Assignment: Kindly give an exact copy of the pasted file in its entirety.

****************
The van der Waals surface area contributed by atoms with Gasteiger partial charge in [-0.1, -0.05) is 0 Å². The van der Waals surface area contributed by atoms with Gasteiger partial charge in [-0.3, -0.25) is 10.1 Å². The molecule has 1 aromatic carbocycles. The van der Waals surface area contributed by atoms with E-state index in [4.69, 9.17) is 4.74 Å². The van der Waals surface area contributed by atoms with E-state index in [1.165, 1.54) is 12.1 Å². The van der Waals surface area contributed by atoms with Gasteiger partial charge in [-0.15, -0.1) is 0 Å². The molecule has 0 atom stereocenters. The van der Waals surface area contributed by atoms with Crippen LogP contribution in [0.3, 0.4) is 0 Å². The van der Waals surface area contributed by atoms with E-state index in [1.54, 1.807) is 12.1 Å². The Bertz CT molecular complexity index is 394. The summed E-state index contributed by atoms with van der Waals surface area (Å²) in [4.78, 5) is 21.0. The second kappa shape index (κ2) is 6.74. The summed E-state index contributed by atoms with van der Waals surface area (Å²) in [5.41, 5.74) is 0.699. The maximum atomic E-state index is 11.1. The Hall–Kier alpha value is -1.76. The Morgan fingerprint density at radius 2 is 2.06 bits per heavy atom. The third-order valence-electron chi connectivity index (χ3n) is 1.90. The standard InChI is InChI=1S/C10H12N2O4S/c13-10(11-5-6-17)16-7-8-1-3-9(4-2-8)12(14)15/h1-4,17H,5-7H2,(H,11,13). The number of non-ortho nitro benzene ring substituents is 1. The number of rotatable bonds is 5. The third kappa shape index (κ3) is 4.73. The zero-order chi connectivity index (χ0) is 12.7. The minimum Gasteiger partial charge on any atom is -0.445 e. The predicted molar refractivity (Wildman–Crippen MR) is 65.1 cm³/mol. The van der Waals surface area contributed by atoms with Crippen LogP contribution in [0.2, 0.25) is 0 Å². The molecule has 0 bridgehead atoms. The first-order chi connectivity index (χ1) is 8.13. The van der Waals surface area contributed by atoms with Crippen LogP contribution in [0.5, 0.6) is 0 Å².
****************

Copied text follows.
The van der Waals surface area contributed by atoms with Gasteiger partial charge in [-0.1, -0.05) is 0 Å². The van der Waals surface area contributed by atoms with Gasteiger partial charge in [-0.3, -0.25) is 10.1 Å². The molecule has 1 aromatic carbocycles. The van der Waals surface area contributed by atoms with E-state index in [4.69, 9.17) is 4.74 Å². The van der Waals surface area contributed by atoms with E-state index in [1.165, 1.54) is 12.1 Å². The van der Waals surface area contributed by atoms with Gasteiger partial charge in [-0.15, -0.1) is 0 Å². The molecule has 0 atom stereocenters. The van der Waals surface area contributed by atoms with Crippen LogP contribution in [0.3, 0.4) is 0 Å². The van der Waals surface area contributed by atoms with E-state index in [1.54, 1.807) is 12.1 Å². The Bertz CT molecular complexity index is 394. The summed E-state index contributed by atoms with van der Waals surface area (Å²) in [4.78, 5) is 21.0. The second kappa shape index (κ2) is 6.74. The summed E-state index contributed by atoms with van der Waals surface area (Å²) in [5.41, 5.74) is 0.699. The maximum atomic E-state index is 11.1. The Hall–Kier alpha value is -1.76. The Morgan fingerprint density at radius 2 is 2.06 bits per heavy atom. The third-order valence-electron chi connectivity index (χ3n) is 1.90. The standard InChI is InChI=1S/C10H12N2O4S/c13-10(11-5-6-17)16-7-8-1-3-9(4-2-8)12(14)15/h1-4,17H,5-7H2,(H,11,13). The number of non-ortho nitro benzene ring substituents is 1. The number of rotatable bonds is 5. The third kappa shape index (κ3) is 4.73. The zero-order chi connectivity index (χ0) is 12.7. The minimum Gasteiger partial charge on any atom is -0.445 e. The predicted molar refractivity (Wildman–Crippen MR) is 65.1 cm³/mol. The van der Waals surface area contributed by atoms with Crippen LogP contribution in [0.2, 0.25) is 0 Å². The molecule has 0 bridgehead atoms. The first-order chi connectivity index (χ1) is 8.13. The van der Waals surface area contributed by atoms with Crippen LogP contribution in [0.5, 0.6) is 0 Å².